Tuesday, June 3, 2008

Diagnosis and Prescription for the Democratic Party

This election season, the democratic primary seems to go on and on. Some say that the lengthy primary season has been detrimental for the party, making it look disjointed. If anything, it’s made them look weak.

The problems were many. Hillary Clinton appeared to be the favorite going in, and this may have made her campaign complacent. With some states tiring of New Hampshire and Iowa always having the first say in the elections, Michigan and Florida changed their primary dates in violation with party rules and they were told their votes wouldn’t count. (Of course, the Democratic Party recently changed their mind and said they would count – for some, but not for the full delegate equivalent.) Then, the media hyped “Super Duper Tuesday” and said the election would be decided after that day – it wasn’t. Caucuses also seem to be questioned because their structure doesn’t allow easy opportunity for all voters to be represented, like other states with traditional primary voting. To make matters worse, the democrats have “superdelegates” who can decide on their own who to nominate, and many of them are taking forever to declare. As the primaries ran through the states, and it seemed that Clinton was hanging tough, the superdelegates remained on the fence, almost refusing to take a stand, seemingly fearful they wouldn’t pick the person who could beat John McCain in the fall.

The last primaries are in progress, and hopefully the superdelegates will get off the fence and make their choice, ending once and for all the dispute over who should be their party’s choice to run for president.

Some in the media are blaming Hillary Clinton for hanging on too long, wishing that she would have pulled out by now, and hoping for a unified party before the convention. Frankly, I think it is her right to hang on as long as she has a chance. I blame the superdelegates – who are supposed to be the party’s anointed wise people – for not taking a stand and making their choice sooner, essentially leading her on and causing the party division. Barack Obama has been gracious during this whole thing, but I am sure that the superdelegate issue has been frustrating for his campaign as well.

And while all this is going on, Hillary had to fend of criticisms for her husband’s campaign commentary. Hillary should have muzzled Bill long ago. Barack had to face the scrutiny of his church (now his former church) and has been blamed for every controversial comment made by guest speakers at the church. He should have cut ties with that church long ago, probably the minute that Reverend Wright became an obvious liability. Still, some in the media and pundits seem to be saying that all these negative issues would never have come out had Hillary not dropped out sooner. Those people are deluding themselves. The negativity that happened over the last few months are just a preview of what the republican campaign will be leveling at them over the next several months. I would rather it get out and be diffused NOW and get it out of the way before it can be used in home stretch of the presidential election.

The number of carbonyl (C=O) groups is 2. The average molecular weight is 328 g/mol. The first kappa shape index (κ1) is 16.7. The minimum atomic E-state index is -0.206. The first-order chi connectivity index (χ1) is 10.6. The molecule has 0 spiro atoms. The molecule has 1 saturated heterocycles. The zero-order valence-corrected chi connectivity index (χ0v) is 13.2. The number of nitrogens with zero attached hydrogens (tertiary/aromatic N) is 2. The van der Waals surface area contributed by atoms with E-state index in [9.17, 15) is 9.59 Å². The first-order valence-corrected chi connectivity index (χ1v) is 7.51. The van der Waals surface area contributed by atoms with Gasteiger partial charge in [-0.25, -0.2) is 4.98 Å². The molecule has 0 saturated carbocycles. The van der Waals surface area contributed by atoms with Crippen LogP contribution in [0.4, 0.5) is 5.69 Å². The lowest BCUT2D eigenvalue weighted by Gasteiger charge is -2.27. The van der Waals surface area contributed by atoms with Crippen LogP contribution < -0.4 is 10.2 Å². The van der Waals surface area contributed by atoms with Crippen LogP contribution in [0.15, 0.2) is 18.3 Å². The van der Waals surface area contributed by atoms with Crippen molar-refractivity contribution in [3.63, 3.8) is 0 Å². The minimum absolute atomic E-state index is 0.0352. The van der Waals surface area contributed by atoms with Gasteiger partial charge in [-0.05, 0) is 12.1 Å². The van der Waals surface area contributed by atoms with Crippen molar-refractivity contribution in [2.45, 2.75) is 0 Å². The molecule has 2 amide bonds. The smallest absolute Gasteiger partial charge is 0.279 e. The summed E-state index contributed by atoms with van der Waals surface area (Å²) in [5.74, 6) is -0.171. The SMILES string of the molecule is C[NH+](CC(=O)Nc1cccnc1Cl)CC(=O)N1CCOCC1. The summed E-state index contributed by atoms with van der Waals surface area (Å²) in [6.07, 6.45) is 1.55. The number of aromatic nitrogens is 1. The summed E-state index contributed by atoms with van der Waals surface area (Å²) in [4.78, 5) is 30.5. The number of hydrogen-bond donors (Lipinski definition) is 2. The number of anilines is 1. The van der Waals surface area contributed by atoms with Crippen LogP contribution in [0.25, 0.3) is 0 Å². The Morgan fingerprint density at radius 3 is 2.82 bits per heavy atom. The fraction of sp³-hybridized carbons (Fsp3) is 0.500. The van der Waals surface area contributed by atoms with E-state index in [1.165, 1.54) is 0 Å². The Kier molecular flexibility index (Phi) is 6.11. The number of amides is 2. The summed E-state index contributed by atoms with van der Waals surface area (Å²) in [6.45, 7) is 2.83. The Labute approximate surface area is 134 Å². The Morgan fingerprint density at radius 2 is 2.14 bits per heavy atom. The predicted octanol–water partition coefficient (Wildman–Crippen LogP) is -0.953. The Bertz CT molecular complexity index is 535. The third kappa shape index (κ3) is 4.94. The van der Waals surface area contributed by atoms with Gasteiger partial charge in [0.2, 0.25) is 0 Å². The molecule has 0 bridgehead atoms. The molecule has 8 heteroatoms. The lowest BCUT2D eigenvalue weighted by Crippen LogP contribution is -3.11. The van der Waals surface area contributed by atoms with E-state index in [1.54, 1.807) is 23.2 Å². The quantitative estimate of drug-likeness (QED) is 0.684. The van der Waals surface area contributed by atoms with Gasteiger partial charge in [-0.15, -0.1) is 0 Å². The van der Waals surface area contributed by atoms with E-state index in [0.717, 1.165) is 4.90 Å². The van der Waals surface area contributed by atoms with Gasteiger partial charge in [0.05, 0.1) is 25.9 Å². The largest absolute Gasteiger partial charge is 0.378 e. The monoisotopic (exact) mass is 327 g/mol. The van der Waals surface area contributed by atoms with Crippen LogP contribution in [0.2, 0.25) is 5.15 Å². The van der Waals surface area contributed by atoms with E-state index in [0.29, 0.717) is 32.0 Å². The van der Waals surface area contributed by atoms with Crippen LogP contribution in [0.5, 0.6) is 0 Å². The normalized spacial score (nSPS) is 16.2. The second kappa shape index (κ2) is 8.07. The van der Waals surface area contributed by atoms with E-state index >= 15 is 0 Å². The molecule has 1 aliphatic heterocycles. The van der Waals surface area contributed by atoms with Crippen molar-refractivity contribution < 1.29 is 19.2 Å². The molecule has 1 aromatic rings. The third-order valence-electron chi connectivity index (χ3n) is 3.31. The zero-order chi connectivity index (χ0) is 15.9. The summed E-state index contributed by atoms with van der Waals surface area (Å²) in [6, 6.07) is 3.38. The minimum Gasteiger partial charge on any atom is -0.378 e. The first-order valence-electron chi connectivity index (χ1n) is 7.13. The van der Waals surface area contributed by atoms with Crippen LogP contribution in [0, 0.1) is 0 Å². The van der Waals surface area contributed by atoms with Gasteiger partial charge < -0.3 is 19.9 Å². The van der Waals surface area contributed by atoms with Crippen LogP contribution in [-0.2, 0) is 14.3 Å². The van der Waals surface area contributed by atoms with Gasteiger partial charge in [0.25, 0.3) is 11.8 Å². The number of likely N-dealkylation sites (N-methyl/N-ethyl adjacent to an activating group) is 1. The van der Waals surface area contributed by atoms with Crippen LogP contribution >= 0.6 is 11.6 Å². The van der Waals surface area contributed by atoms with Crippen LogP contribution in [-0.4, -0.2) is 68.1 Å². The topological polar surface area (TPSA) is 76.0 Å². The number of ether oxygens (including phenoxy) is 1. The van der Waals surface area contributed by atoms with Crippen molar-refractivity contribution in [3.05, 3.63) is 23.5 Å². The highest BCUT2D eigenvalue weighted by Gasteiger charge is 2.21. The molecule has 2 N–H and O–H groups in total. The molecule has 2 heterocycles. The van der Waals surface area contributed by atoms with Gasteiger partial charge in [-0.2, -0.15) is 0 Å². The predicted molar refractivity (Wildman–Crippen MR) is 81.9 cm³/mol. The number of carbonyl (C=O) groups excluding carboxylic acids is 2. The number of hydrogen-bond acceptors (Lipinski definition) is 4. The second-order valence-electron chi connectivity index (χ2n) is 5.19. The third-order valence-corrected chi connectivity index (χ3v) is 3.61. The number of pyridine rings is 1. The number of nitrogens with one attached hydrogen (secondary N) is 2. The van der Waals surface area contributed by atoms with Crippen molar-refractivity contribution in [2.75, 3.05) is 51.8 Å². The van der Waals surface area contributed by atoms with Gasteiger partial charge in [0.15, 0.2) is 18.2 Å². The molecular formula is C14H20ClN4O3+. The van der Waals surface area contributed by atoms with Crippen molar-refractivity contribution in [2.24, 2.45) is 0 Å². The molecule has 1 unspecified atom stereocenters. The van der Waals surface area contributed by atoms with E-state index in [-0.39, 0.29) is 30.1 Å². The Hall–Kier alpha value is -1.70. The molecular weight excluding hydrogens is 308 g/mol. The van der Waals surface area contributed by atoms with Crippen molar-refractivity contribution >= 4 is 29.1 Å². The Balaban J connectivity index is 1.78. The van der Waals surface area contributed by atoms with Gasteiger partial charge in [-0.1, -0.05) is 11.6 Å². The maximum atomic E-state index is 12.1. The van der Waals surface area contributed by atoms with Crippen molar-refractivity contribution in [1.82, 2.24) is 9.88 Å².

Since nothing can be changed for this election, let’s think forward to the 2012 presidential election. The Democratic Party just cannot continue with this kind of mess of a primary season. They have made themselves look weak and conflicted. Here’s what I think they should do in the future:

1. Commit to having all primaries conducted over a period of four months.

2. Every presidential election season, rotate the order in which the states can hold their primaries. For example, if Iowa has voted in the first month, they vote in the last month in the next president primary. Once the party has decided the window of time in which a state can hold their primary, the state can’t move it to whatever date they want. If they do, their votes will not count, period.

3. Eliminate caucuses and allow all voters to choose their candidate by traditional voting methods, including absentee balloting.

4. Eliminate the superdelegates. In this day of non-stop media coverage, internet accessibility, and various other ways to get information about candidates, I think the American people are adult enough to be able to choose who they want representing their party in the presidential election. We don’t need an elite group of people choosing who they want to run, especially when it may be in conflict with the popular vote. By the way, if caucuses are eliminated, the whole question about whether those states delegates really represent the wishes of the people could be eliminated.

Those are my ideas. I think the Democratic Party can only blame themselves for this mess. The media can be considered collaborators in this effort by continuing to fan the flames by over-hyping primaries, making things sound like their over long before they are decided by the people.

I hope that the party hasn’t ruined its chances for this election. Here’s hoping that the party wises up before 2012.

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